Research on agroforestry largely continues to ignore the significance of gender relations in shaping natural resource management processes. To contribute towards filling this gap, this study focuses on gender dynamics in Burkina Faso's centre-west region to examine how gendered knowledge and preferences affect the management and conservation of shea parklands. In-depth interviews and free-listing exercises with Gurunsi and Moose women and men from Léo, Lan and Prata reveal that despite a strongly gendered division of labour, women and men hold overlapping areas of knowledge about shea uses, yields and shea nut characteristics. Further, men and women farmers detailed the same management practices and factors guiding the selection and conservation of shea trees in cultivated fields. Similar fidelity levels (FLs) calculated from women's and men's responses show that top-cited uses, preferences and practices correspond across gender groups. This congruence is partly due to participants' personal experiences with the species, but also to knowledge sharing between the spouses that guides decision-making. Findings illustrate that the widely held assumption that men decide in matters of tree management overlooks the important contributions women may make to the process. The shea case suggests that intra-household knowledge sharing and collaboration may hold greater significance for achieving resilient resource management strategies than has been described in previous works on African agroforestry.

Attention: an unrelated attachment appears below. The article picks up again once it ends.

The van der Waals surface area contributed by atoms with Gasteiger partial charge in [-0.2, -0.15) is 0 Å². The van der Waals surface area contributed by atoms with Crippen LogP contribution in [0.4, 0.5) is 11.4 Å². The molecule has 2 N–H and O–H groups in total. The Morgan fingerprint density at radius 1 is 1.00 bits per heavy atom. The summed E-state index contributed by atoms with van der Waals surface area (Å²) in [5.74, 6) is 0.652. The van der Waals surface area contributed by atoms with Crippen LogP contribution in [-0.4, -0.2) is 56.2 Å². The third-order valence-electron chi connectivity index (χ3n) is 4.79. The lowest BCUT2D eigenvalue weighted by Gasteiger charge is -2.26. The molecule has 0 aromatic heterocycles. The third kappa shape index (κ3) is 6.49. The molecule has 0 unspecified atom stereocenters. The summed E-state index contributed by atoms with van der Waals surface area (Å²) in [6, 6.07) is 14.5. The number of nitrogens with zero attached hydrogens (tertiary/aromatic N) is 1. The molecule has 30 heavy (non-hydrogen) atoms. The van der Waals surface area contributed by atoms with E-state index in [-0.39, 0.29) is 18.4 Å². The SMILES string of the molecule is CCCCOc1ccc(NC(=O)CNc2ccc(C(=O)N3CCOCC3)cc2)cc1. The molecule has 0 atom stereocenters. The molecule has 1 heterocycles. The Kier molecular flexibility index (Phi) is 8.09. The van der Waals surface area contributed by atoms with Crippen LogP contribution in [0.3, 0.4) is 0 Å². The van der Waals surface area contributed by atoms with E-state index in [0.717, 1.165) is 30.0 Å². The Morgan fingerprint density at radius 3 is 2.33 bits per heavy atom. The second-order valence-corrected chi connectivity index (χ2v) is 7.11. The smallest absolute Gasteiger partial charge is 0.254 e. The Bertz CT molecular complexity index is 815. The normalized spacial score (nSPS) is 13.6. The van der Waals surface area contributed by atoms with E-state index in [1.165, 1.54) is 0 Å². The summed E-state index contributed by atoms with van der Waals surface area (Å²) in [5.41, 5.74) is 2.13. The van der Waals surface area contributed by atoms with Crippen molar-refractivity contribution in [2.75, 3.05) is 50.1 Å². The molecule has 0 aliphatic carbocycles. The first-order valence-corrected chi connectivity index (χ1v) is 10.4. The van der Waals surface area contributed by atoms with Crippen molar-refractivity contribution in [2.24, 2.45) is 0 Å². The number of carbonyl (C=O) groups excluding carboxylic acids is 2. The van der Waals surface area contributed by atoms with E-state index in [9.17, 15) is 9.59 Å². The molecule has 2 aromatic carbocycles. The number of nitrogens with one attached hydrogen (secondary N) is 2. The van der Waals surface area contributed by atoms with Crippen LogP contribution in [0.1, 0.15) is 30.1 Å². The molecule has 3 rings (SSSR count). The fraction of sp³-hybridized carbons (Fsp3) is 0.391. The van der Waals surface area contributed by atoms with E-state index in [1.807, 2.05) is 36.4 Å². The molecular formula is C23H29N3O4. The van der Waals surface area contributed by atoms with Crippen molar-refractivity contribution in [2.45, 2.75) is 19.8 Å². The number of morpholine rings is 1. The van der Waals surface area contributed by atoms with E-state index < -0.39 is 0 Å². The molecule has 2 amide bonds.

Authors: Elias, M.
Publication type: ISI, Journal Article, Publication